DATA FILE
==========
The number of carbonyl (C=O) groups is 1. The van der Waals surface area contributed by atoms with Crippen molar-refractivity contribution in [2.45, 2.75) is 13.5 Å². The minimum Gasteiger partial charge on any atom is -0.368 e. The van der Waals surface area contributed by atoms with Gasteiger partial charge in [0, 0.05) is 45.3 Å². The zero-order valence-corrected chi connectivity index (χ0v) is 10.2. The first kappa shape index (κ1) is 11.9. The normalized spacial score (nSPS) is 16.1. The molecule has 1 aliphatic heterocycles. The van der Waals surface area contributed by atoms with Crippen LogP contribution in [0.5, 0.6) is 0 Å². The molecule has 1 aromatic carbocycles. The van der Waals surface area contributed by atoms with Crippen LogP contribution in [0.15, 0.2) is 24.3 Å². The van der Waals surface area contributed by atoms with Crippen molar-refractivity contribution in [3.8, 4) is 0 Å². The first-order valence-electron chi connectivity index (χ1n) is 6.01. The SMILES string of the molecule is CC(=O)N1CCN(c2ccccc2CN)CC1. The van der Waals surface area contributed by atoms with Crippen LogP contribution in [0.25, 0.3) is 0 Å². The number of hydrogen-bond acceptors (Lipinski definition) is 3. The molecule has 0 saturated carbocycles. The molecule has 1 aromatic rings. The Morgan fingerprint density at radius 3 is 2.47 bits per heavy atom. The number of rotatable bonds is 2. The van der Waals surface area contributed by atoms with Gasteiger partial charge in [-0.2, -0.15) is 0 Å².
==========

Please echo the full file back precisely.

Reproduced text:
The number of carbonyl (C=O) groups is 1. The van der Waals surface area contributed by atoms with Crippen molar-refractivity contribution in [2.45, 2.75) is 13.5 Å². The minimum Gasteiger partial charge on any atom is -0.368 e. The van der Waals surface area contributed by atoms with Gasteiger partial charge in [0, 0.05) is 45.3 Å². The zero-order valence-corrected chi connectivity index (χ0v) is 10.2. The first kappa shape index (κ1) is 11.9. The normalized spacial score (nSPS) is 16.1. The molecule has 1 aliphatic heterocycles. The van der Waals surface area contributed by atoms with Crippen LogP contribution in [0.5, 0.6) is 0 Å². The molecule has 1 aromatic carbocycles. The van der Waals surface area contributed by atoms with Crippen LogP contribution in [0.15, 0.2) is 24.3 Å². The van der Waals surface area contributed by atoms with Crippen molar-refractivity contribution in [3.8, 4) is 0 Å². The first-order valence-electron chi connectivity index (χ1n) is 6.01. The SMILES string of the molecule is CC(=O)N1CCN(c2ccccc2CN)CC1. The van der Waals surface area contributed by atoms with Crippen LogP contribution in [0.25, 0.3) is 0 Å². The number of hydrogen-bond acceptors (Lipinski definition) is 3. The molecule has 0 saturated carbocycles. The molecule has 1 aromatic rings. The Morgan fingerprint density at radius 3 is 2.47 bits per heavy atom. The number of rotatable bonds is 2. The van der Waals surface area contributed by atoms with Gasteiger partial charge in [-0.2, -0.15) is 0 Å².